The information provided below is from an Information Sheet compiled by the CONUL Research Group for researchers who want to share / submit their research data to a repository.
CONUL Research Group (2018). Where to submit data: CONUL Information Sheet.
CONUL is the Irish Consortium of National and University Libraries (www.conul.ie) and is the representative body of research libraries in Ireland and Northern Ireland. The CONUL Research Group is one of the groups within CONUL, with a remit of exploring and promoting best practice and providing guidance and expertise in a wide range of activities, including research data management, open access, scholarly communications, research impact, digital repositories, digitisation and digital preservation, common infrastructures, and digital scholarship.
Depositing your research data in a data archive or data repository will facilitate its discovery and preservation.
There may be reasons for not sharing your data e.g. privacy and confidentiality issues, commercial value of the data. Horizon 2020 has coined the phrase “As open as possible, as closed as necessary.”
If you are unable to publicly share your data, consider the possibility that you may wish to make your data available internally to future researchers to facilitate follow-on research, and/or to create a metadata record in your chosen archives or repository. A metadata record will describe your data and aid others in knowing about it. In order to ensure this can happen you will need to manage your data.
A data repository allows researchers to upload and publish their data, thereby making the data available for other researchers to re-use. Similarly, a data archive allows users to deposit and publish data but will generally offer greater levels of curation to community standards, have specific guidelines on what data can be deposited and is more likely to offer long-term preservation as a service. Sometimes the terms data repositories and data archives are used interchangeably.
A data repository or archive will provide services such as:
Choose early so that you can familiarise yourself with the repository’s requirements.
Requirement may include:
Understanding such requirements will enable you to design your data collection materials for easier metadata and documentation creation.
Other questions may pertain depending on your requirements. For more information see the UK’s Digital Curation Centre’s checklist: http://www.dcc.ac.uk/resources/how-guides-checklists/where-keep-research-data/where-keep-research-data
Some universities have their own data repositories that offer the facility for researchers to deposit, share and licence their data resources for discovery and use by others. There are more than 600 discipline-specific data repositories worldwide with community specific standards. They may also be called data centres or archives.
re3data.org (Registry of Research Data Repositories) is the primary place to locate a data repository. You can search it by specific research discipline and then filter by access categories, data usage licenses, whether the repository gives the data a persistent identifier etc.
Re3data uses a series of symbols to indicate key services e.g.
If there is no disciplinary-specific repository in your area select a general repository. These can handle a variety of different data types. Charges may apply but can be included in a funding application. Key general repositories are listed in the table below. This list is for information purposes only and is not exhaustive:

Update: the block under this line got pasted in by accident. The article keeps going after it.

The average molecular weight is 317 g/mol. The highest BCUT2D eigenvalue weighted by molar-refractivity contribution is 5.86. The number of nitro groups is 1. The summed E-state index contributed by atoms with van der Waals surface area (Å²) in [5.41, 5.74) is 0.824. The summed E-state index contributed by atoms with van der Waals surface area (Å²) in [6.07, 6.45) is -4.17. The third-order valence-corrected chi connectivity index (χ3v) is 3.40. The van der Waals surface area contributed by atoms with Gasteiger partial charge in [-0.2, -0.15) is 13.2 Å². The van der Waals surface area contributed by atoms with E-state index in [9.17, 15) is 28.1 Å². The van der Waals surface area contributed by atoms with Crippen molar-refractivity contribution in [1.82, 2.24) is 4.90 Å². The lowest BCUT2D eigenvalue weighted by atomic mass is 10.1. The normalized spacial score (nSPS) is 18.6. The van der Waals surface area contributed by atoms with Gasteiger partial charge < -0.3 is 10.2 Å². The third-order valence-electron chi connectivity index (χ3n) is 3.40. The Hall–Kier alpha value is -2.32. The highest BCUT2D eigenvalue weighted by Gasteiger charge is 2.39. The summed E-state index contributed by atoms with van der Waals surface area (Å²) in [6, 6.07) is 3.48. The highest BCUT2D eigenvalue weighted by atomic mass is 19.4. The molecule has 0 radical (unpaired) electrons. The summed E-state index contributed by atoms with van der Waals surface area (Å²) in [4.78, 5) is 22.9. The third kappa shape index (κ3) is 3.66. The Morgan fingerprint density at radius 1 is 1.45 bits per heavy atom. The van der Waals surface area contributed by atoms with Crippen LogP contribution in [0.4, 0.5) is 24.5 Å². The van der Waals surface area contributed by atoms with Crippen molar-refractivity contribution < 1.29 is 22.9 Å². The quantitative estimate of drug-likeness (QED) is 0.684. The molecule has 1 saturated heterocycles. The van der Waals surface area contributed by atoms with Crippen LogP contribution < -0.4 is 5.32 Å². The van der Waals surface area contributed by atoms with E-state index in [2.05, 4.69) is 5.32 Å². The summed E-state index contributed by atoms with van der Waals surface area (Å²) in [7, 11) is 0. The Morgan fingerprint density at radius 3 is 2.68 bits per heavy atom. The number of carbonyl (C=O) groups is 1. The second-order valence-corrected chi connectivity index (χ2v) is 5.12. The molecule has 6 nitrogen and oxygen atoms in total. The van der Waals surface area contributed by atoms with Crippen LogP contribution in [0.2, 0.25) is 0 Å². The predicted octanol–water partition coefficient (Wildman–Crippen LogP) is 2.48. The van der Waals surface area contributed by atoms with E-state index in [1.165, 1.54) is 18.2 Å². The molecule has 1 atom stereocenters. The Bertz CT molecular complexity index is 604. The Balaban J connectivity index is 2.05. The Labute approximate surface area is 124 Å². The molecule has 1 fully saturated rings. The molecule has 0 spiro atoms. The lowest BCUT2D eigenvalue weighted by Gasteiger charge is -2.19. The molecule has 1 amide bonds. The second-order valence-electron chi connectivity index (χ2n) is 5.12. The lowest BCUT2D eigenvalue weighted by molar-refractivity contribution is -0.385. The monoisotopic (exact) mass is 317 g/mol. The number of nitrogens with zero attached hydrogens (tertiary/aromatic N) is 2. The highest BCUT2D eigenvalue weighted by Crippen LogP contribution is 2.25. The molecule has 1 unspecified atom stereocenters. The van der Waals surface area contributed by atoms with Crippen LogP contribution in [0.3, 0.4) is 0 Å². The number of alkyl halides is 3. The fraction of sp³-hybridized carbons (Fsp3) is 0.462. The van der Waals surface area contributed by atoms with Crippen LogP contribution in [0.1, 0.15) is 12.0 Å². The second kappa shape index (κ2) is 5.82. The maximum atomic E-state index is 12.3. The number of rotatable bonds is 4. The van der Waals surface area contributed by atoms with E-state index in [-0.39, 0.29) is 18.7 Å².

Data Hub provides free access to its core features letting you search for data, register published datasets, create and manage groups of datasets
Dryad hosts a wide range of data types. For some journals there is no charge to deposit in Dryad.
figshare archives data and software for all subjects and is suitable for small to medium sized projects that do not require specialised curation
Github is a code hosting site where you can store and share code for free
Zenodo is a multi-disciplinary data repositories where researchers can deposit both publications and data and create links between them
Some Irish repositories:
ICPSR is an international consortium of more than 750 academic institutions and research organizations that maintains a data archive of more than 250,000 files of research in the social and behavioral sciences
When you make your data available you need to use a license so that potential users know what they are allowed to do with your data.
Ball, A. (2014). ‘How to License Research Data’. . Edinburgh: Digital Curation Centre.
Learn more about rights relating to research data from the UK Data Service
GitHub is the main platform for hosting and reviewing code: https://github.com/
GitHub offers a number of advantages such as assigning DOIs (which facilitates discoverability and citeability) and allowing integration from Zenodo and FigShare repositories to enable the citing of your GitHub repository in academic literature.
Conventional journals may link to or embed research data within the structure of the scientific article, data journals offer a platform for publicationof "data articles" or "dataset papers" that are typically short articles providing a technical description of a dataset. Some data journals also publish (i.e. host) the dataset themselves. Others link to datasets hosted on dedicated data repositories. Where data journals link to external datasets there are often minimum requirements for the third-party hosting e.g Geoscience Data Journal specifies the datacentre must be able to mint a DOI. Some journal articles link to datasets in publications like Nature. Other new data journals that are peer reviewed and citable include Scientific Data (Nature) and the Geoscience Data Journal (Wiley).
Ware, Mark , & Mabe, Michael. (2015). The STM report: An overview of scientific and scholarly journal publishing: STM: International Association of Scientific, Technical and Medical Publishers.